A Government body set up to empower Muslim women has been dismissed by one of its founders as a "tick box exercise" after she quit in protest at the slow progress it was making.One might venture that a good way of keeping mouthy chicks like Gohir quiet and sidelined is to stick 'em on an "advisory group" (not that it's had that effect on her).
Shaista Gohir, a respected Muslim activist from Birmingham, was one of 19 prominent women who sat on the National Muslim Women's Advisory Group (NMWAG). But she left the group this week, accusing the body of being a "political fad" that had failed to help Muslim women in the way ministers promised.
During its launch in January 2008, NMWAG was trumpeted by Gordon Brown as key component of the Government's anti-extremism strategy, known as Prevent, and that it would help build a "stronger, better society".
But in a resignation letter sent yesterday, Ms Gohir detailed why she felt compelled to quit, accusing the body of failing to empower Muslim women and becoming sidetracked by "managing projects".
She also accused the group of deliberately increasing its output in the run-up the elections due to fears that "a new government may disband NMWAG due to its lack of impact".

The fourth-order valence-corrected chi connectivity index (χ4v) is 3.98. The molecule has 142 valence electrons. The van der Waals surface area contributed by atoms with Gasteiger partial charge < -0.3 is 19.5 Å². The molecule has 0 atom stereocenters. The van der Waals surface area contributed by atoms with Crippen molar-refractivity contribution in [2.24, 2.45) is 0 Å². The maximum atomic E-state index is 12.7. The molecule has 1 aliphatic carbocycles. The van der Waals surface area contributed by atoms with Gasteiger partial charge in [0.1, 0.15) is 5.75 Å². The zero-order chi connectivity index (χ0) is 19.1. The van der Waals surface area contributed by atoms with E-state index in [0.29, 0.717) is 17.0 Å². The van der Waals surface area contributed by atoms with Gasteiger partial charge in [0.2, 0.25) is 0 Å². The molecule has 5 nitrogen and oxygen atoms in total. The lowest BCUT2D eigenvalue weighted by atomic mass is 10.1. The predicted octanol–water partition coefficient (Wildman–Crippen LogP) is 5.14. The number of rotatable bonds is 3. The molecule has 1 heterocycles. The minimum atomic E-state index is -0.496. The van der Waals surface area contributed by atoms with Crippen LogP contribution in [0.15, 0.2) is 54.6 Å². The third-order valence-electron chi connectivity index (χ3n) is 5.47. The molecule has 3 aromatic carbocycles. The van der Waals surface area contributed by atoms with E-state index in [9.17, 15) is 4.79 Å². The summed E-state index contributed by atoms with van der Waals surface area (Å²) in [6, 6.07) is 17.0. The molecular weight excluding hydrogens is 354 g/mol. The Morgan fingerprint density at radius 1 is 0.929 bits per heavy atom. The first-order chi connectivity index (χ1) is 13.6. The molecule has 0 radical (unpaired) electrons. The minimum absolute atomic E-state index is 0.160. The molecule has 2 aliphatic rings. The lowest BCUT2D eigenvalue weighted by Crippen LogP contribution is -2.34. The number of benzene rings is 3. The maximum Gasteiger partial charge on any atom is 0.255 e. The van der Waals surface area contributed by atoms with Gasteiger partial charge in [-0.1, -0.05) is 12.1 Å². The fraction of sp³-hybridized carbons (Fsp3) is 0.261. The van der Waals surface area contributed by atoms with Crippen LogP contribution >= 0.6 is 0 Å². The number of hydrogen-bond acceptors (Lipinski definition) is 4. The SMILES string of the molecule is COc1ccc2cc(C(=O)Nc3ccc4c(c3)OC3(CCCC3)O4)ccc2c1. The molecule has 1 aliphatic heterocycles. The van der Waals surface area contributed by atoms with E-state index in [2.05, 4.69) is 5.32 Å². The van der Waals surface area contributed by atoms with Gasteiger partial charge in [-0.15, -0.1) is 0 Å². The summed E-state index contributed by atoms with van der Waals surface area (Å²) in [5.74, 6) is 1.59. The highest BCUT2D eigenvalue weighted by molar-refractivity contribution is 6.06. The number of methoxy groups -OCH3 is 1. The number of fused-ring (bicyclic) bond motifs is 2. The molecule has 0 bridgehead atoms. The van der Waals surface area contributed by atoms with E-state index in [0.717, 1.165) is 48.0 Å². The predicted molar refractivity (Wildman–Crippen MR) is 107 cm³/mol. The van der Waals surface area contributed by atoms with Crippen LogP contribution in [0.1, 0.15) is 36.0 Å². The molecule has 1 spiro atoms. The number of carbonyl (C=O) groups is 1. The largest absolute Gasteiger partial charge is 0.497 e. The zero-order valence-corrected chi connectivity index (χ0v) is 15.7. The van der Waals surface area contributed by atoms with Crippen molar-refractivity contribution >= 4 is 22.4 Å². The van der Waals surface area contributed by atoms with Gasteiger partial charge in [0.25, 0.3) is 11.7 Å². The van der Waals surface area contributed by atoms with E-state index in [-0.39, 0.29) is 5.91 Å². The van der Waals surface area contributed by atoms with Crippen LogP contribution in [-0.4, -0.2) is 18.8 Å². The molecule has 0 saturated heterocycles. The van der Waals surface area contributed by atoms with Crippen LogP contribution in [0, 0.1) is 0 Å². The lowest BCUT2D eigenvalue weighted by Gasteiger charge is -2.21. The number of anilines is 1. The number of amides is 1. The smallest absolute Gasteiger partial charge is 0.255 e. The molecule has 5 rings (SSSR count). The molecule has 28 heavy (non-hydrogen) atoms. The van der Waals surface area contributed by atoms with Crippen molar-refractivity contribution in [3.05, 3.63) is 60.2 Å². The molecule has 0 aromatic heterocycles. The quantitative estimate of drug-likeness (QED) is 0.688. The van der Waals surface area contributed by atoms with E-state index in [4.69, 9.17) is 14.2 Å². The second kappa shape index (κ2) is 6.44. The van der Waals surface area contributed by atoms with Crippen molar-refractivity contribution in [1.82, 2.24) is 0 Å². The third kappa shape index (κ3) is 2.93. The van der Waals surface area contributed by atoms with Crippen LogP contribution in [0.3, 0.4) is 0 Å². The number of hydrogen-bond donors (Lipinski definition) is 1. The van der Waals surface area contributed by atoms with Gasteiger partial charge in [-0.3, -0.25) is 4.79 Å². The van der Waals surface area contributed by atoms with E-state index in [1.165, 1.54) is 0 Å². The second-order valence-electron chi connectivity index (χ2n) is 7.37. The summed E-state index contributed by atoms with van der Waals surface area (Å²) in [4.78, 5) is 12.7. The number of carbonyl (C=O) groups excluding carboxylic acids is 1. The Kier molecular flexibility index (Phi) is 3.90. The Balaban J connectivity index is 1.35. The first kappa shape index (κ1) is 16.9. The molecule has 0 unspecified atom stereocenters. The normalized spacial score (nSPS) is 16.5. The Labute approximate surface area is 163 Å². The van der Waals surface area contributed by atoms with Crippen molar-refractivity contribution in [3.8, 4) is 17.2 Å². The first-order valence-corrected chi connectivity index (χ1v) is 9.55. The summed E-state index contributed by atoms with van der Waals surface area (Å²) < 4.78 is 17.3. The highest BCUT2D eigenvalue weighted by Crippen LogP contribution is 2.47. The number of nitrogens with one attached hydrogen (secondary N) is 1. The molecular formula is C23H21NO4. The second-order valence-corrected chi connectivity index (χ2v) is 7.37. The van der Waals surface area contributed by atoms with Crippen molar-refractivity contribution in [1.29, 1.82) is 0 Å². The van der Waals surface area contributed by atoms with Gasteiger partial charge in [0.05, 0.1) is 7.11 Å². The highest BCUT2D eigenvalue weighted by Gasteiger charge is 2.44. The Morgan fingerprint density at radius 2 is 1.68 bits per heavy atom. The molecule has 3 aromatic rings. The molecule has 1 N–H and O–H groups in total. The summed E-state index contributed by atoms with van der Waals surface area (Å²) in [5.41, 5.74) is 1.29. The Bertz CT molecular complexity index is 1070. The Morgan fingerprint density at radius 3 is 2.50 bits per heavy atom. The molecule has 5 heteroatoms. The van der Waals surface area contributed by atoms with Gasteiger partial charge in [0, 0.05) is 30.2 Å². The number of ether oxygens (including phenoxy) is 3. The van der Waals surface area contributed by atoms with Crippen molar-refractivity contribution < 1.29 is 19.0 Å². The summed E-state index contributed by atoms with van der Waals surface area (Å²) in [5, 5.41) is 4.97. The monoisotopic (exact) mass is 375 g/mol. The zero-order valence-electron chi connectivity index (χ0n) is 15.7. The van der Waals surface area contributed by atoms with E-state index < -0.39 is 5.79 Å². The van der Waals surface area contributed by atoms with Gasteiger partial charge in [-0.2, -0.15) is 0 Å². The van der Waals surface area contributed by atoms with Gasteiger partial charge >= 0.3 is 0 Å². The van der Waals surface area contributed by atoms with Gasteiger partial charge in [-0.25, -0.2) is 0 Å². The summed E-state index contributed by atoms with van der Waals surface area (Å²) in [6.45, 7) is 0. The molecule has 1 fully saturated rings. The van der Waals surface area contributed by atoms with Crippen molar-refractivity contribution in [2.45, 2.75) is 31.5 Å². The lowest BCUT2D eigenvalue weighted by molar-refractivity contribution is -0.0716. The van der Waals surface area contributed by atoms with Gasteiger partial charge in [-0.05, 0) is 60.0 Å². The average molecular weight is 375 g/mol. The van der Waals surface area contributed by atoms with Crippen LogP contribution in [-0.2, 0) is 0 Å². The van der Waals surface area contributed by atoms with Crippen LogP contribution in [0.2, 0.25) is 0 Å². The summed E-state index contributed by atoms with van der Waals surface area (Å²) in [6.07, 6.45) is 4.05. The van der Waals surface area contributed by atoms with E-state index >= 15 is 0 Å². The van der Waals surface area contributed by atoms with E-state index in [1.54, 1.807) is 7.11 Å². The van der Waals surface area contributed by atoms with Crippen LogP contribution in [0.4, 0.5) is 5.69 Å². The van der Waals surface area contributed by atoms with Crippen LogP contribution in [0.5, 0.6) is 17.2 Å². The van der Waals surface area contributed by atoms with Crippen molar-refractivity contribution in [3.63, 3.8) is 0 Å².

"This has resulted in a sudden interest to ensure NMWAG is more visible and active," she wrote in the resignation letter. "I feel extremely uncomfortable about the timing of this renewed interest to empower Muslim women. I believe that this gives the perception that the group has suddenly become active to save itself rather than for the genuine empowerment of Muslim women which is a task that has to take place irrespective of elections or any change in government."...
Friday, April 9, 2010
The Bureaucratic Imperative
Once a government bureaucracy has been set up, whatever its raison d'etre was at the outset, it can end up taking a back seat to what the body comes to see as its most crucial task--ensuring its own survival. Such is the case, to a large extent, with our own mushrooming HRCs. And it's definitely what's afoot with the National Muslim Women's Advisory Group (NMWAG), a body set up by the British government to help empower Muslim women, as the Independent reports: